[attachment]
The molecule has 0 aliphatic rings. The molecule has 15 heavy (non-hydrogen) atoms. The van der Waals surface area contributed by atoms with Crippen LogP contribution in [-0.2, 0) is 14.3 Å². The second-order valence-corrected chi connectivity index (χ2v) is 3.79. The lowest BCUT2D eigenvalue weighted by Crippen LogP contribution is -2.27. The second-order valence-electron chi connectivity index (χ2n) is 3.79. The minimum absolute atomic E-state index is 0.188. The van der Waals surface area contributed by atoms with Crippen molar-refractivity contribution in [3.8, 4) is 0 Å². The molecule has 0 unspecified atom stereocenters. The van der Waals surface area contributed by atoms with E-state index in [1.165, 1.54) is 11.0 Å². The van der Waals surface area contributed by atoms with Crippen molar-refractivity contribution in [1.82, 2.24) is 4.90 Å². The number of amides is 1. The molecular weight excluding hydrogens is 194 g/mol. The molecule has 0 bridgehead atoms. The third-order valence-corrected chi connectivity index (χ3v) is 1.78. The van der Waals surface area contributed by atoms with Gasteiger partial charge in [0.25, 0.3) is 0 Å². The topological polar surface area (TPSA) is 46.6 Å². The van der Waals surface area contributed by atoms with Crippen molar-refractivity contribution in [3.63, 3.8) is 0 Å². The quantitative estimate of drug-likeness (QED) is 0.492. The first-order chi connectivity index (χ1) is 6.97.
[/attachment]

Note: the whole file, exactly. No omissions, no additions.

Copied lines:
The molecule has 0 aliphatic rings. The molecule has 15 heavy (non-hydrogen) atoms. The van der Waals surface area contributed by atoms with Crippen LogP contribution in [-0.2, 0) is 14.3 Å². The second-order valence-corrected chi connectivity index (χ2v) is 3.79. The lowest BCUT2D eigenvalue weighted by Crippen LogP contribution is -2.27. The second-order valence-electron chi connectivity index (χ2n) is 3.79. The minimum absolute atomic E-state index is 0.188. The van der Waals surface area contributed by atoms with Crippen molar-refractivity contribution in [3.8, 4) is 0 Å². The molecule has 0 unspecified atom stereocenters. The van der Waals surface area contributed by atoms with E-state index in [1.165, 1.54) is 11.0 Å². The van der Waals surface area contributed by atoms with Crippen molar-refractivity contribution in [1.82, 2.24) is 4.90 Å². The number of amides is 1. The molecular weight excluding hydrogens is 194 g/mol. The molecule has 0 bridgehead atoms. The third-order valence-corrected chi connectivity index (χ3v) is 1.78. The van der Waals surface area contributed by atoms with Gasteiger partial charge in [0.25, 0.3) is 0 Å². The topological polar surface area (TPSA) is 46.6 Å². The van der Waals surface area contributed by atoms with Crippen molar-refractivity contribution in [3.63, 3.8) is 0 Å². The quantitative estimate of drug-likeness (QED) is 0.492. The first-order chi connectivity index (χ1) is 6.97.